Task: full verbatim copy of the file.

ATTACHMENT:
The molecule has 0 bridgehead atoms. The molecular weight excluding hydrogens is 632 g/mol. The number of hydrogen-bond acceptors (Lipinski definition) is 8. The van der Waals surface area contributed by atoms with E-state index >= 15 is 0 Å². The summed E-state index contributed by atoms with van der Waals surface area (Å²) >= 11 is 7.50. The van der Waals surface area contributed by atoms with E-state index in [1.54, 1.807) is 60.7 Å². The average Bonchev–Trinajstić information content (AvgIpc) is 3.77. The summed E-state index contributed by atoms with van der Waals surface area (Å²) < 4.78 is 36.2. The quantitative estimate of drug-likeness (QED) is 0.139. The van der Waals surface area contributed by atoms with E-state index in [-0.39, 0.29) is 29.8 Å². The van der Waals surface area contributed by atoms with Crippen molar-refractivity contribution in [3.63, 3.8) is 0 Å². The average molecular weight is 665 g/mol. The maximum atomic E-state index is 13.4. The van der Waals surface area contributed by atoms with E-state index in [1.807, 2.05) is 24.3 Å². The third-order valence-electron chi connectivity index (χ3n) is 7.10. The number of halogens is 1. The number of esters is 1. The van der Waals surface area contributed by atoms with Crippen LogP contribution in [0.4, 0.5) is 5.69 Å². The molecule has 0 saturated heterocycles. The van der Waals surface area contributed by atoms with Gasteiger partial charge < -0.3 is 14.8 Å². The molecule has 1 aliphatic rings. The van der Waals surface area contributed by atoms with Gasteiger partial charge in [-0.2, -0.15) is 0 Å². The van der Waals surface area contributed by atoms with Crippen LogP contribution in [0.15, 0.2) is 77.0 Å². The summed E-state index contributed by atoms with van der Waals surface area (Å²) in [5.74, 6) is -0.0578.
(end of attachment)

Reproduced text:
The molecule has 0 bridgehead atoms. The molecular weight excluding hydrogens is 632 g/mol. The number of hydrogen-bond acceptors (Lipinski definition) is 8. The van der Waals surface area contributed by atoms with E-state index >= 15 is 0 Å². The summed E-state index contributed by atoms with van der Waals surface area (Å²) >= 11 is 7.50. The van der Waals surface area contributed by atoms with E-state index in [1.54, 1.807) is 60.7 Å². The average Bonchev–Trinajstić information content (AvgIpc) is 3.77. The summed E-state index contributed by atoms with van der Waals surface area (Å²) < 4.78 is 36.2. The quantitative estimate of drug-likeness (QED) is 0.139. The van der Waals surface area contributed by atoms with E-state index in [-0.39, 0.29) is 29.8 Å². The van der Waals surface area contributed by atoms with Crippen molar-refractivity contribution in [3.63, 3.8) is 0 Å². The average molecular weight is 665 g/mol. The maximum atomic E-state index is 13.4. The van der Waals surface area contributed by atoms with E-state index in [1.807, 2.05) is 24.3 Å². The third-order valence-electron chi connectivity index (χ3n) is 7.10. The number of halogens is 1. The number of esters is 1. The van der Waals surface area contributed by atoms with Crippen LogP contribution in [0.4, 0.5) is 5.69 Å². The molecule has 0 saturated heterocycles. The van der Waals surface area contributed by atoms with Gasteiger partial charge < -0.3 is 14.8 Å². The molecule has 1 aliphatic rings. The van der Waals surface area contributed by atoms with Gasteiger partial charge in [-0.2, -0.15) is 0 Å². The van der Waals surface area contributed by atoms with Crippen LogP contribution in [0.15, 0.2) is 77.0 Å². The summed E-state index contributed by atoms with van der Waals surface area (Å²) in [5.74, 6) is -0.0578.